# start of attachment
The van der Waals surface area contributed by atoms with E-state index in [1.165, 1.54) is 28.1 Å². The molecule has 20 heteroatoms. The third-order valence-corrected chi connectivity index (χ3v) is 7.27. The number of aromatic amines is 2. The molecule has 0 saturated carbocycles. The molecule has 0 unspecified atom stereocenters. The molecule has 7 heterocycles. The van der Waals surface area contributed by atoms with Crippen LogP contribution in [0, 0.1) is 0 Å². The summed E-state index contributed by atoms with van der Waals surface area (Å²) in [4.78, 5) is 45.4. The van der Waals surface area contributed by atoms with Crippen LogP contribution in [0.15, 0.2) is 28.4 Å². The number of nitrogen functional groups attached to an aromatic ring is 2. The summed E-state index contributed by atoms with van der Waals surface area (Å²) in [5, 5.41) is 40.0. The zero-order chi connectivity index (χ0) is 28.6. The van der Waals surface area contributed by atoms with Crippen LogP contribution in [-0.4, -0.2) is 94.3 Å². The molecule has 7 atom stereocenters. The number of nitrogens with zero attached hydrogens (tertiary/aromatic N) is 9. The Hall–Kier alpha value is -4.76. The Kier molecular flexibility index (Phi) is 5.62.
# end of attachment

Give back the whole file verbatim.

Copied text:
The van der Waals surface area contributed by atoms with E-state index in [1.165, 1.54) is 28.1 Å². The molecule has 20 heteroatoms. The third-order valence-corrected chi connectivity index (χ3v) is 7.27. The number of aromatic amines is 2. The molecule has 0 saturated carbocycles. The molecule has 0 unspecified atom stereocenters. The molecule has 7 heterocycles. The van der Waals surface area contributed by atoms with Crippen LogP contribution in [0, 0.1) is 0 Å². The summed E-state index contributed by atoms with van der Waals surface area (Å²) in [4.78, 5) is 45.4. The van der Waals surface area contributed by atoms with Crippen LogP contribution in [0.15, 0.2) is 28.4 Å². The number of nitrogen functional groups attached to an aromatic ring is 2. The summed E-state index contributed by atoms with van der Waals surface area (Å²) in [5, 5.41) is 40.0. The zero-order chi connectivity index (χ0) is 28.6. The van der Waals surface area contributed by atoms with Crippen LogP contribution in [-0.4, -0.2) is 94.3 Å². The molecule has 7 atom stereocenters. The number of nitrogens with zero attached hydrogens (tertiary/aromatic N) is 9. The Hall–Kier alpha value is -4.76. The Kier molecular flexibility index (Phi) is 5.62.